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The Times of India
The Times of India
Rosy Sequeira | TNN

List steps to raze 48 obstacles in flight path: Bombay HC to collector

MUMBAI: The Bombay high court on Friday directed the collector (suburbs) to list steps for demolition of 48 obstacles in the aircraft approach path to the runway at the airport in Santacruz in less than a month.

These include upper floors of houses, structures like huts on hills and even a light on a hoarding on a footbridge. The approach path is an aerial space earmarked near airports for safe takeoff and landing of aircraft.

"Let us begin with 48 obstacles from 10 years ago," said Chief Justice Dipankar Datta and Justice Makarand Karnik. These were among 137 identified in a 2010-11 survey by MIAL, the airport operator. The DGCA, after hearing the owners, had passed final demolition orders for 63. Owners of nine appealed and six complied. DGCA sent the remaining 48, at Vile Parle (E), Kurla (W) Santacruz (W) and Ghatkopar (W), to the collector for necessary action but they are yet to be removed.

HC seeks flight path demolition plan by August 22, raps collector

The collector (suburbs), in response to a Bombay high court poser on obstacles to the city airport approach area on July 25, 2022, said the BMC should carry out the demolition in Mumbai as it is the planning authority under the Maharashtra Regional and Town Planning Act, 1966. The BMC pointed out that under the Aircraft (demolition of obstructions caused by buildings and trees, etc) Rules, 1994, it is the collector's responsibility.

The judges agreed and said the 1994 rules empower the district collector to remove obstructions. Friday's HC instruction to the collector was passed after a 2019 PIL by advocate Yeshwanth Shenoy on the danger highrises near the airport pose to aircraft. Ironically, the Airports Authority of India's guesthouse is among them.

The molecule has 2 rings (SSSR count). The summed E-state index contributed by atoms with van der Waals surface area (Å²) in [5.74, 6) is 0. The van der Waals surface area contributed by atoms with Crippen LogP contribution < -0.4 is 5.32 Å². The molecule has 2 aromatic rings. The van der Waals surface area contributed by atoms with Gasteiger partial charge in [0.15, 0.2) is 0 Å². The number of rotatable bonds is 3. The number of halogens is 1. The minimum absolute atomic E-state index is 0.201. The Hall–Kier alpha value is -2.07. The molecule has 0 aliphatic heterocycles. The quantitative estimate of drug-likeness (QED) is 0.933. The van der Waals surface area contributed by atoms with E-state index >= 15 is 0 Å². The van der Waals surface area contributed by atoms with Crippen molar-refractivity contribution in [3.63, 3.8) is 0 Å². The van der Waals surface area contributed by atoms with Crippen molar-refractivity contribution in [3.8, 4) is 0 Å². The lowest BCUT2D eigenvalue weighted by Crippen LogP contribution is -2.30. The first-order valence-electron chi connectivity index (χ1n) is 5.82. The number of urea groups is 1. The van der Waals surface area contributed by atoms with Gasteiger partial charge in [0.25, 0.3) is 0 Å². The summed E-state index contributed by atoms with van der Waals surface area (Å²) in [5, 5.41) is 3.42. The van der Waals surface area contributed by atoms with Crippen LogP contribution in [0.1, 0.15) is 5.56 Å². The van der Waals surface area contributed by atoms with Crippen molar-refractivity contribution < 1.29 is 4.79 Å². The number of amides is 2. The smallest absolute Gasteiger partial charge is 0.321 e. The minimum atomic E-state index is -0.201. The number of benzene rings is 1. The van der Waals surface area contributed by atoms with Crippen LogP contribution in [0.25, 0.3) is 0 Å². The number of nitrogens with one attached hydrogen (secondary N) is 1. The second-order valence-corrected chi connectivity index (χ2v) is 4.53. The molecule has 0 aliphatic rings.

State's advocate Manish Pabale said it is the first time the BMC has said it's not authorised; it was not pointed out in the 2018 meetings where demolition was agreed on. Moreover, the collector does not have the necessary machinery in Mumbai.

The judges said nothing prevented the collector from taking action. "Start by disconnecting electricity and water... Where you get the machinery is your headache. Corporation will assist you," said the CJ.

In the order, the judges said once Rule 8 envisages that it is the district collector who would be responsible for demolition of obstacles, "we do not approve of the collector's attempt to pass on the responsibility to the Municipal Corporation of Greater Mumbai". They noted that the BMC is willing to provide assistance. "We, therefore, hold that it is the district collector who needs to proceed with demolition of obstacles in accordance with provisions contained in Rule 8 of Aircraft Rules, 1994," the order said.

They directed the collector "to personally affirm an affidavit and indicate the roadmap as well as plan(s)/step(s)/measure(s) for demolition of those 48 identified obstacles which do not enjoy any protection of either any appellate order of the DGCA or a judicial order of this court". The affidavit has to be placed on August 22.

On a suggestion by senior advocate Vikram Nankani, for MIAL, the judges directed that other planning authorities like SRA and Mhada "shall provide all requisite assistance (to the collector) to give full effect to this order".

Shenoy gave a demonstration on the impact of obstacles on aircraft movement on an airport model. "India has 84 airports. No airport is as infested as Mumbai,'' he said. After his PIL, most obstacles near Delhi airport were cleared within six months, he pointed out.

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